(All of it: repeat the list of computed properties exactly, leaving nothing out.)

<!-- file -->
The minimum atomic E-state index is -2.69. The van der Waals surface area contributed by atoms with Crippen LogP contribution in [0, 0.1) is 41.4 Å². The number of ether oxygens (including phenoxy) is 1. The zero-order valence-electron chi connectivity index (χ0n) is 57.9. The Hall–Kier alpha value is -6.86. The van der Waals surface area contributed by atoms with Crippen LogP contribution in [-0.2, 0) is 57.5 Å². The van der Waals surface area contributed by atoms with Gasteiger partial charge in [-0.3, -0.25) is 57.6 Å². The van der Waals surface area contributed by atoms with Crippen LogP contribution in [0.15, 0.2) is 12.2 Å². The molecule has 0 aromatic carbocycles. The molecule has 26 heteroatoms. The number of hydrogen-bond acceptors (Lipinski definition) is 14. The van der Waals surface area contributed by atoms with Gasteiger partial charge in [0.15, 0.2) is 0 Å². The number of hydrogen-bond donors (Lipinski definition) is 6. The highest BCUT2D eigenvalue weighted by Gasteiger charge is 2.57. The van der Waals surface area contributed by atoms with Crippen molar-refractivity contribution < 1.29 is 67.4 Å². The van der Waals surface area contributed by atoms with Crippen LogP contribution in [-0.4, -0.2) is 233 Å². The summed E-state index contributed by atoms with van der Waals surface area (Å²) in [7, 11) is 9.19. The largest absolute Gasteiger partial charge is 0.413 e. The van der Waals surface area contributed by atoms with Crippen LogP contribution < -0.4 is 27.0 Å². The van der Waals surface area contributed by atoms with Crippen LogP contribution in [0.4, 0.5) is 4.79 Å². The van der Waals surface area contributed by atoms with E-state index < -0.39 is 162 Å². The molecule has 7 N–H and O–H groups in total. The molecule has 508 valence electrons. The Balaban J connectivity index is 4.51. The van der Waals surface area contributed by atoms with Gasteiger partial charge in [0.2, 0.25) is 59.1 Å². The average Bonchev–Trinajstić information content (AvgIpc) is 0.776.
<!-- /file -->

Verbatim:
The minimum atomic E-state index is -2.69. The van der Waals surface area contributed by atoms with Crippen LogP contribution in [0, 0.1) is 41.4 Å². The number of ether oxygens (including phenoxy) is 1. The zero-order valence-electron chi connectivity index (χ0n) is 57.9. The Hall–Kier alpha value is -6.86. The van der Waals surface area contributed by atoms with Crippen LogP contribution in [-0.2, 0) is 57.5 Å². The van der Waals surface area contributed by atoms with Gasteiger partial charge in [-0.3, -0.25) is 57.6 Å². The van der Waals surface area contributed by atoms with Crippen LogP contribution in [0.15, 0.2) is 12.2 Å². The molecule has 0 aromatic carbocycles. The molecule has 26 heteroatoms. The number of hydrogen-bond acceptors (Lipinski definition) is 14. The van der Waals surface area contributed by atoms with Gasteiger partial charge in [0.15, 0.2) is 0 Å². The number of hydrogen-bond donors (Lipinski definition) is 6. The highest BCUT2D eigenvalue weighted by Gasteiger charge is 2.57. The van der Waals surface area contributed by atoms with Crippen molar-refractivity contribution < 1.29 is 67.4 Å². The van der Waals surface area contributed by atoms with Crippen LogP contribution in [-0.4, -0.2) is 233 Å². The summed E-state index contributed by atoms with van der Waals surface area (Å²) in [7, 11) is 9.19. The largest absolute Gasteiger partial charge is 0.413 e. The van der Waals surface area contributed by atoms with Crippen LogP contribution < -0.4 is 27.0 Å². The van der Waals surface area contributed by atoms with Crippen LogP contribution in [0.4, 0.5) is 4.79 Å². The van der Waals surface area contributed by atoms with E-state index < -0.39 is 162 Å². The molecule has 7 N–H and O–H groups in total. The molecule has 508 valence electrons. The Balaban J connectivity index is 4.51. The van der Waals surface area contributed by atoms with Gasteiger partial charge in [0.2, 0.25) is 59.1 Å². The average Bonchev–Trinajstić information content (AvgIpc) is 0.776.